In other words, they are more likely to be in situations where they could experience same-sex abuse and might need a therapist like David Pickup to assist them in avoiding lifelong behaviors that would allow their abusers to force on them a homosexual life they do not, and should not, want for themselves.
Below is the complete transcript of the above-referenced report, which aired last January 4, 2018 during Noticiero Univision, Late Night Edition.
ILIA CALDERÓN, ANCHOR, NOTICIERO UNIVISION: A South Florida County is considering banning gay conversion therapy. Some therapists believe that the method can make a homosexual person change their sexual orientation, but other experts affirm that this therapy is harmful and that it doesn’t work. From Miami, Danay Rivero tells us why Broward County would ban the controversial psychological treatment and would even impose fines on those who try to practice it.
DANAY RIVERO, CORRESPONDENT, UNIVISION: After a tireless struggle, in 2015 the Supreme Court finally recognized marriage between people of the same sex in the United States, a moment many had for years been waiting for. But there are still certain challenges for the LGBT community. One of them: conversion therapies. Kathy Morón suffered them firsthand.
KATHY MORON: Well, I suffered quite a bit because in some places they do not treat you as we should be treated and meanwhile I have always tried changing places in order to feel better.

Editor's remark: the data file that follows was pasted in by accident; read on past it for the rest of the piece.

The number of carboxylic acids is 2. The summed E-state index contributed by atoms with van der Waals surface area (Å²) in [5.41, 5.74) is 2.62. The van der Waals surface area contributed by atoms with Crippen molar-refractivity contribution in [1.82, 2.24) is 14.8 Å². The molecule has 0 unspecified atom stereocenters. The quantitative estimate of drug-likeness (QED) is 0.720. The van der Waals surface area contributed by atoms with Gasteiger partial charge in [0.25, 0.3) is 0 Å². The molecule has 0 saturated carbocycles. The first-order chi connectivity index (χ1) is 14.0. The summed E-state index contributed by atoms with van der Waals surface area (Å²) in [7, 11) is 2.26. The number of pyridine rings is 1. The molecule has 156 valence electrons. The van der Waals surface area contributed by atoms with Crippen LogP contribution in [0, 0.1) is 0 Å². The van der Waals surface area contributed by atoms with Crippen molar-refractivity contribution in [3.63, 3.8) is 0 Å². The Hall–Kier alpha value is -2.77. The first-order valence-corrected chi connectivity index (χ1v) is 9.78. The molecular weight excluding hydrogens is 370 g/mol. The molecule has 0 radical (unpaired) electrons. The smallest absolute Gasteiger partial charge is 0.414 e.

DANAY RIVERO, CORRESPONDENT, UNIVISION: Morón says that from a very early age she identified with the female gender and not male, as she had been born. Since then, she received countless therapies which tried to change the way she perceived her sexuality, instead of helping her. A controversial practice that Broward County in Florida is now trying to ban. Some experts on the subject assure that this type of therapy can be very dangerous.
DR. LISSET IVERY, MENTAL HEALTH: It’s very harmful, because the person, from infancy as a child you already begin to form your gender identity, and you treat it as such, and if the person is having some psychological disorder, then what you do is identify the disease that the person is suffering.
DANAY RIVERO, CORRESPONDENT, UNIVISION: Nine states in the country have adopted laws that ban conversion therapy for underage children. Experts assure that providing a person with the inappropriate therapy can lead them into depression and even into trying to take their life.
ARIANNA LINT, CEO, TRANSLATINA ACTIVIST: In the LGBT community, more than 41%, almost half of LGBT suicides, are by people who have mental problems.
DANAY RIVERO, CORRESPONDENT, UNIVISION: More than three decades have passed and Kathy Morón still feels the effects of the conversion therapies, which is why she expects that this Tuesday the practice will be prohibited in her county.
KATHY MORON: I am schizophrenic. I've had two suicide attempts, and I am trying to move on out of all that.
DANAY RIVERO, CORRESPONDENT, UNIVISION: If conversion therapy is banned and a professional practices it, he will be fined $250.